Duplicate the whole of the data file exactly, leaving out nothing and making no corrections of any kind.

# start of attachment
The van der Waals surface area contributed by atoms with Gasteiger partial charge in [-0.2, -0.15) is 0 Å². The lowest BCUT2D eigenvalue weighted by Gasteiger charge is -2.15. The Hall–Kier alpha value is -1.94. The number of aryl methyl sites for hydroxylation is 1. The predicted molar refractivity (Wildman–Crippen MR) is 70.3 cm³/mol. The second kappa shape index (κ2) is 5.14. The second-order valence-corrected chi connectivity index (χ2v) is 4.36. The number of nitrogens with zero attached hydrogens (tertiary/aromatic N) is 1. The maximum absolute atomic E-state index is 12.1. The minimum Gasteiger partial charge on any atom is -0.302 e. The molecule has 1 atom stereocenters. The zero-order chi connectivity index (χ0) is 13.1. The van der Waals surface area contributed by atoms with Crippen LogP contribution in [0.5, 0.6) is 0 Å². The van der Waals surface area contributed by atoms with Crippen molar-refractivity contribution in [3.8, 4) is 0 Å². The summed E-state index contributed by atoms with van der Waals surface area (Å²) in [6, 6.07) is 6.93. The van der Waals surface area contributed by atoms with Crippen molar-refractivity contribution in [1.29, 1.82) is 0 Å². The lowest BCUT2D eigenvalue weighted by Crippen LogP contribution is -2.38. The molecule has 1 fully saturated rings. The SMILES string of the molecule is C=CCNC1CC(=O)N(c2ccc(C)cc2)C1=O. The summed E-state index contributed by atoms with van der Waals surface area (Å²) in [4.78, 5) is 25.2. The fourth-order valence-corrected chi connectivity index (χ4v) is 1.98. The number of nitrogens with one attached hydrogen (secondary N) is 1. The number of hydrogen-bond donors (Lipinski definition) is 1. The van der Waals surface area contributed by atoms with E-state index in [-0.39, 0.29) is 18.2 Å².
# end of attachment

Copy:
The van der Waals surface area contributed by atoms with Gasteiger partial charge in [-0.2, -0.15) is 0 Å². The lowest BCUT2D eigenvalue weighted by Gasteiger charge is -2.15. The Hall–Kier alpha value is -1.94. The number of aryl methyl sites for hydroxylation is 1. The predicted molar refractivity (Wildman–Crippen MR) is 70.3 cm³/mol. The second kappa shape index (κ2) is 5.14. The second-order valence-corrected chi connectivity index (χ2v) is 4.36. The number of nitrogens with zero attached hydrogens (tertiary/aromatic N) is 1. The maximum absolute atomic E-state index is 12.1. The minimum Gasteiger partial charge on any atom is -0.302 e. The molecule has 1 atom stereocenters. The zero-order chi connectivity index (χ0) is 13.1. The van der Waals surface area contributed by atoms with Crippen LogP contribution in [0.5, 0.6) is 0 Å². The van der Waals surface area contributed by atoms with Crippen molar-refractivity contribution in [3.8, 4) is 0 Å². The summed E-state index contributed by atoms with van der Waals surface area (Å²) in [6, 6.07) is 6.93. The van der Waals surface area contributed by atoms with Crippen molar-refractivity contribution in [1.29, 1.82) is 0 Å². The lowest BCUT2D eigenvalue weighted by Crippen LogP contribution is -2.38. The molecule has 1 fully saturated rings. The SMILES string of the molecule is C=CCNC1CC(=O)N(c2ccc(C)cc2)C1=O. The summed E-state index contributed by atoms with van der Waals surface area (Å²) in [4.78, 5) is 25.2. The fourth-order valence-corrected chi connectivity index (χ4v) is 1.98. The number of nitrogens with one attached hydrogen (secondary N) is 1. The number of hydrogen-bond donors (Lipinski definition) is 1. The van der Waals surface area contributed by atoms with E-state index in [-0.39, 0.29) is 18.2 Å².